- flashbacks (about our own issues/experiences)
- triggers / buttons that a client may push (about which we are sensitive)
- beliefs we have that are challenged by our clients
- old wounds re-opened
- nightmares (perhaps about something a client has shared or we have witnessed involving a client)
- guilt, shame, rage
- unsuccessful at separating professional work from personal life
- becoming fearful of a client (personal safety)
- daydreams / re-enactments about a client’s issues (or our own which have been stirred up by client)
- adrenaline rushes
- feeling unfulfilled by your work or feeling you are unsuccessful in helping clients
- avoidance / denial / isolation (you may begin to blame the ‘victim’)
- zoning out (particularly during client-contact time)
- sleepy / trance-like behavior
- personal depression
- feeling estranged from others
- overworking yourself
- physical symptoms: sleeplessness, appetite decrease or increase, panic or anxiety attacks, hyper vigilance, hyper alert – easily startled
- there may be other characteristics not listed here that are experienced
It is vital as helping professionals to recognize the symptoms of secondary trauma and compassion fatigue. If you experience any of the above signs or symptoms, realize that you are not alone and that secondary trauma and compassion fatigue are treatable. Work to establish and maintain a healthy balance between your professional work and personal life. Make a concerted effort to keep your body, mind, and health in good shape by eating well and getting plenty of sleep. Another important part of therapist self-care is to engage in our own personal therapeutic process in addition to the supervision process that is part of our work. Being a therapist in therapy is a good thing.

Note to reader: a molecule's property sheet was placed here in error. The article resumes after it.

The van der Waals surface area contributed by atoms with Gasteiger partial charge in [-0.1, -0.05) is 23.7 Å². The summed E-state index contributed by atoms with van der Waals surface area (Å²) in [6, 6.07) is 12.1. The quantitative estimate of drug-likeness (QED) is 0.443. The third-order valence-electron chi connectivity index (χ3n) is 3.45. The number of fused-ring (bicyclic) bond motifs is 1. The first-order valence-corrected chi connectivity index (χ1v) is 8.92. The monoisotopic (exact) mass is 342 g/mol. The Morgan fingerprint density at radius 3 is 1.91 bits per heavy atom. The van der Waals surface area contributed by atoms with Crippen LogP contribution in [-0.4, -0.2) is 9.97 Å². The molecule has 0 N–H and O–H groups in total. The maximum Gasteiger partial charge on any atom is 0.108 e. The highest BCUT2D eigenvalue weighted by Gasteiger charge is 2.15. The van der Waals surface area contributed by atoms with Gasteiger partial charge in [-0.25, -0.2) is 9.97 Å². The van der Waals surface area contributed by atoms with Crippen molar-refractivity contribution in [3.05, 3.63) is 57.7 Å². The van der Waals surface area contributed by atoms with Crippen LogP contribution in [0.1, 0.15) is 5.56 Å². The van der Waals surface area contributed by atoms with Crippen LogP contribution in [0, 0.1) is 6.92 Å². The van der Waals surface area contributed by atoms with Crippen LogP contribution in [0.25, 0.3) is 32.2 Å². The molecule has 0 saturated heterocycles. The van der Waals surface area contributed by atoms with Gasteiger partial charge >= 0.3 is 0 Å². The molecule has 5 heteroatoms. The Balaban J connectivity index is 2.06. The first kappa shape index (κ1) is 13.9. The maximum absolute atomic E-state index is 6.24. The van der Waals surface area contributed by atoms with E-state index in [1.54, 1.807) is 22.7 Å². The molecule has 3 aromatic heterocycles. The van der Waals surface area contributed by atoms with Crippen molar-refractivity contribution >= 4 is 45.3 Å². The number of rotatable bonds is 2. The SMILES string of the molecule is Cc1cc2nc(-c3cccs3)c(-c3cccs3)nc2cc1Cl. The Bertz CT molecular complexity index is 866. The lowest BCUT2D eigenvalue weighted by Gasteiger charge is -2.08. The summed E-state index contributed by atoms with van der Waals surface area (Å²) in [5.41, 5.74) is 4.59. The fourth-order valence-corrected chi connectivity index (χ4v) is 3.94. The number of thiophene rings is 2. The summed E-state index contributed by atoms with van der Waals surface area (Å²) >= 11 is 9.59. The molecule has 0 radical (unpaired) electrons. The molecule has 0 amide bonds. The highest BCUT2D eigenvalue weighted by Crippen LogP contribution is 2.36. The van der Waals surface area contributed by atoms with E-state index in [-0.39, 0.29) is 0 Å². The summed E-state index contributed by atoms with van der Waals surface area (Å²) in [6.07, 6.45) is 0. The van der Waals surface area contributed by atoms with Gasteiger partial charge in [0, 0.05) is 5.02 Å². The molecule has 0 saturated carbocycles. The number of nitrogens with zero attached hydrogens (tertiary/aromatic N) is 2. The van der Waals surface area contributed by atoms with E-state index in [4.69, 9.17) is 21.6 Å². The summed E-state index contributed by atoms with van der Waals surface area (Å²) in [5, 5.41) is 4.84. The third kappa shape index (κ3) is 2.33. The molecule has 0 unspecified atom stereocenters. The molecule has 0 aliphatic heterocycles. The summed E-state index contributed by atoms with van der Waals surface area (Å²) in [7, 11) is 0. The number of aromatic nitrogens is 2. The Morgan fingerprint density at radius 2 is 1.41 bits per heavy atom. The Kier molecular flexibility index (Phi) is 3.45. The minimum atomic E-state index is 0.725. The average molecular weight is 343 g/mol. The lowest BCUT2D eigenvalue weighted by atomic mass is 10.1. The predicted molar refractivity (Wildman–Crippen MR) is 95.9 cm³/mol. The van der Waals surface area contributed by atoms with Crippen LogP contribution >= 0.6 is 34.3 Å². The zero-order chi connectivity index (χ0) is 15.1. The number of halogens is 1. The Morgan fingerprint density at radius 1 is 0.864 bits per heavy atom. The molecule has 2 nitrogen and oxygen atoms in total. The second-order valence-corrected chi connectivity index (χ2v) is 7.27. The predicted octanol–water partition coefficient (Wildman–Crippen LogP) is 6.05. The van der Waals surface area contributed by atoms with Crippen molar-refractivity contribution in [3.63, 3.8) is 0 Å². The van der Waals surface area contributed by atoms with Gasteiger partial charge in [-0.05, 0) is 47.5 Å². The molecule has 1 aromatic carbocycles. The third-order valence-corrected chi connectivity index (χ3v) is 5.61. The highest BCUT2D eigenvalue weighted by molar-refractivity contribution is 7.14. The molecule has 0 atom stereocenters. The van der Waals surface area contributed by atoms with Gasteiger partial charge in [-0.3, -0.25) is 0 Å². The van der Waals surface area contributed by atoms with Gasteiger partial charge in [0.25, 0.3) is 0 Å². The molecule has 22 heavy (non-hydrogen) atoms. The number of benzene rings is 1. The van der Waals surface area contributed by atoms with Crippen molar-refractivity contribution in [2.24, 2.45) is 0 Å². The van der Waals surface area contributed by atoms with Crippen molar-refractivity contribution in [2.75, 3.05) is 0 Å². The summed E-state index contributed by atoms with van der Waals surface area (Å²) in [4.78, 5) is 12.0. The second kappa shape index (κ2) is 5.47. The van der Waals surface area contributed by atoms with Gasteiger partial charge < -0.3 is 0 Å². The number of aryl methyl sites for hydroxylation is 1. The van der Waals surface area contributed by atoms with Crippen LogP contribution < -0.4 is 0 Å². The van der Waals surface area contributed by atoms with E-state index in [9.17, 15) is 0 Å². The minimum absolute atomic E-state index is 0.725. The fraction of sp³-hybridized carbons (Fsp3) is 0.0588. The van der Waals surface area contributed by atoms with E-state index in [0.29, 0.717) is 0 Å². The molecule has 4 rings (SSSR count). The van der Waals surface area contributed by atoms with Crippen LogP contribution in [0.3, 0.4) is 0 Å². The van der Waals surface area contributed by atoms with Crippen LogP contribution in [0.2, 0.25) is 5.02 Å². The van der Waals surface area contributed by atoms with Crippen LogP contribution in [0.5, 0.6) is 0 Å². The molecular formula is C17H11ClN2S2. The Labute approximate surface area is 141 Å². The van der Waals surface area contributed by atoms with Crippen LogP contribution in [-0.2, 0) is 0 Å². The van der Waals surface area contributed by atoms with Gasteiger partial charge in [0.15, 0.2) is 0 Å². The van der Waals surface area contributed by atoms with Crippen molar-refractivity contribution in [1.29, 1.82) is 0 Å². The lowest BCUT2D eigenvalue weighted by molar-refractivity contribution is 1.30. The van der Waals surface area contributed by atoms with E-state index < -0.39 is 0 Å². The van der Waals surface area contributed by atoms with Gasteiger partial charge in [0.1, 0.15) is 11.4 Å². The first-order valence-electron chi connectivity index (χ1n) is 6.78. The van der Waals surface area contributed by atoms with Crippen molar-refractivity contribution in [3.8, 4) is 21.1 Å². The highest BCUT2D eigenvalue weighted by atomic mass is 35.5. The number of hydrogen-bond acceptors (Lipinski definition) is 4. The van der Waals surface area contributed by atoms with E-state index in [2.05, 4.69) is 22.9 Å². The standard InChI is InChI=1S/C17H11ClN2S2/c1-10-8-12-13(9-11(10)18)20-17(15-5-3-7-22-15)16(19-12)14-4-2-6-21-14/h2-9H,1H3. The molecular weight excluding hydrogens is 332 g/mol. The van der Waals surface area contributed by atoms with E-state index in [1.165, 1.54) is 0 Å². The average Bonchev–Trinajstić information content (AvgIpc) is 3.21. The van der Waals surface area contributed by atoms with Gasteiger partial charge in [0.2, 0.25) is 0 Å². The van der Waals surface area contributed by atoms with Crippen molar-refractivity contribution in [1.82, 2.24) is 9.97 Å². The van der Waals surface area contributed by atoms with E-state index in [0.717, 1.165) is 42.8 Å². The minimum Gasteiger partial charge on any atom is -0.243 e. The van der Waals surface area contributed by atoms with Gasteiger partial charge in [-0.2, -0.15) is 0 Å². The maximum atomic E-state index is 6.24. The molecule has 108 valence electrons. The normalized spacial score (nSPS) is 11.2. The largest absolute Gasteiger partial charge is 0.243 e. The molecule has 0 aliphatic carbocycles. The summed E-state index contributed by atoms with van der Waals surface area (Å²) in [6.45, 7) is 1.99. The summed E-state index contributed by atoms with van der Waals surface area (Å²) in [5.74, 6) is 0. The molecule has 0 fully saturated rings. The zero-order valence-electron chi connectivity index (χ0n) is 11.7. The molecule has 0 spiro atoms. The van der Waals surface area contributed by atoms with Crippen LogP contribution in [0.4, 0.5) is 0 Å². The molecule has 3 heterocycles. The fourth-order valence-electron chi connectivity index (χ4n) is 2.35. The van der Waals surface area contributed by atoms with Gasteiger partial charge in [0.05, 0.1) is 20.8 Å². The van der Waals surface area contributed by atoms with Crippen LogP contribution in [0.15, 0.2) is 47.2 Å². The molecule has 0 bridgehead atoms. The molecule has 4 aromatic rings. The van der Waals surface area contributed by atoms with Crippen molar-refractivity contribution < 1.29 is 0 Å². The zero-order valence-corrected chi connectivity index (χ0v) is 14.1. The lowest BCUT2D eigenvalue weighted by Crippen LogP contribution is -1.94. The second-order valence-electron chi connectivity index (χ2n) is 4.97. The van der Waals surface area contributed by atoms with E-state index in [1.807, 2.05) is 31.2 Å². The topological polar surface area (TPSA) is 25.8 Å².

Exercise also helps, so taking a walk with a friend, riding your bike around the park, joining a gym or exercise group are some examples of simple steps you can take toward self-care and personal well-being. It is also important to connect with others as much as possible as part of your self-care routine. Develop a solid network of professional and personal friends with whom you can connect when you need a boost. In addition, ensue or strengthen creative outlets such as drawing, painting, photography, dance, acting, writing, crafting, and other similar stimulating activities. Take up a new hobby.
Below is a list of links to websites or books offering information about stress, burn-out, self-care and well-being. Some of the sites offer ideas and strategies for self-care. Others list signs and symptoms of therapist stress and burn-out, questionnaires you can take to assess personal burn-out, as well as continuing education opportunities related to therapist self-care.
Amazon.com – The Therapist’s Workbook: SelfAssessment, SelfCare, and SelfImprovement Exercises for Mental Health Professionals by Jeffrey A. Kottler
APA publications (www.apa.org/pubs/books/431687A.aspx) - Caring for Ourselves: A Therapist’s Guide to Personal and Professional WellBeing by Ellen K. Baker
- www.e-psychologist.org (Caring for Ourselves as Psychologists)
- www.continuingedcourses.net/active/courses/course058.php (Leaving It At The Office – Taking Care of Yourself)
- www.zurinstitute.com/burnoutcourse.html (Therapist’ Burnout: Professional, Personal and Familial Aspects of Burnout)
- www.siteceu.com/runningindex.html (Running On Empty: Self Care for Therapists)